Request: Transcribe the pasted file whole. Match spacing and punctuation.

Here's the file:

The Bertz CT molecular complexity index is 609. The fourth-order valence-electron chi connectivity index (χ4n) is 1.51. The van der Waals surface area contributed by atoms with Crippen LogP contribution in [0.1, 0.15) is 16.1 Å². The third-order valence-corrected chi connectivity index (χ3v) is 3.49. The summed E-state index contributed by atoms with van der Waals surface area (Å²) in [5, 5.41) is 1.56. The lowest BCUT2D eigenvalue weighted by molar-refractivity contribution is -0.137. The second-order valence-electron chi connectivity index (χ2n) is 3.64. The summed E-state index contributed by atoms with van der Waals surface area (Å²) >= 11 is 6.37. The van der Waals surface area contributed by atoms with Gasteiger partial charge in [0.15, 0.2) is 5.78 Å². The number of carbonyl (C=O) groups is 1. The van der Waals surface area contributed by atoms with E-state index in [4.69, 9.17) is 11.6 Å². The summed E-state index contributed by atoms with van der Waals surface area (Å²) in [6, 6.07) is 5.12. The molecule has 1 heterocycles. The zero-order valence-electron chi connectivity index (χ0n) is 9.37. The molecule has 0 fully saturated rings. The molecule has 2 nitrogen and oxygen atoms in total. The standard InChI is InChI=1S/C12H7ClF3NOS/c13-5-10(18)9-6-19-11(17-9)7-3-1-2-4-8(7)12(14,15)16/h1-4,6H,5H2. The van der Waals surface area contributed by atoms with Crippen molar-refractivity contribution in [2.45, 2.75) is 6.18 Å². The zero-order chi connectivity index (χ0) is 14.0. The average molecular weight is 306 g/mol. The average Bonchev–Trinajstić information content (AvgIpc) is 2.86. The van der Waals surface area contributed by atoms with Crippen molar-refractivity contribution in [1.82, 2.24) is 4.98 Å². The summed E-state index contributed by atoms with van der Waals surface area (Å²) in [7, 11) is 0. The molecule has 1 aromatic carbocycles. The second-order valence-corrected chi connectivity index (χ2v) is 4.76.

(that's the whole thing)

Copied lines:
The Bertz CT molecular complexity index is 609. The fourth-order valence-electron chi connectivity index (χ4n) is 1.51. The van der Waals surface area contributed by atoms with Crippen LogP contribution in [0.1, 0.15) is 16.1 Å². The third-order valence-corrected chi connectivity index (χ3v) is 3.49. The summed E-state index contributed by atoms with van der Waals surface area (Å²) in [5, 5.41) is 1.56. The lowest BCUT2D eigenvalue weighted by molar-refractivity contribution is -0.137. The second-order valence-electron chi connectivity index (χ2n) is 3.64. The summed E-state index contributed by atoms with van der Waals surface area (Å²) >= 11 is 6.37. The van der Waals surface area contributed by atoms with Gasteiger partial charge in [0.15, 0.2) is 5.78 Å². The number of carbonyl (C=O) groups is 1. The van der Waals surface area contributed by atoms with E-state index in [4.69, 9.17) is 11.6 Å². The summed E-state index contributed by atoms with van der Waals surface area (Å²) in [6, 6.07) is 5.12. The molecule has 1 heterocycles. The zero-order valence-electron chi connectivity index (χ0n) is 9.37. The molecule has 0 fully saturated rings. The molecule has 2 nitrogen and oxygen atoms in total. The standard InChI is InChI=1S/C12H7ClF3NOS/c13-5-10(18)9-6-19-11(17-9)7-3-1-2-4-8(7)12(14,15)16/h1-4,6H,5H2. The van der Waals surface area contributed by atoms with Crippen molar-refractivity contribution in [2.45, 2.75) is 6.18 Å². The zero-order chi connectivity index (χ0) is 14.0. The average molecular weight is 306 g/mol. The average Bonchev–Trinajstić information content (AvgIpc) is 2.86. The van der Waals surface area contributed by atoms with Crippen molar-refractivity contribution in [1.82, 2.24) is 4.98 Å². The summed E-state index contributed by atoms with van der Waals surface area (Å²) in [7, 11) is 0. The molecule has 1 aromatic carbocycles. The second-order valence-corrected chi connectivity index (χ2v) is 4.76.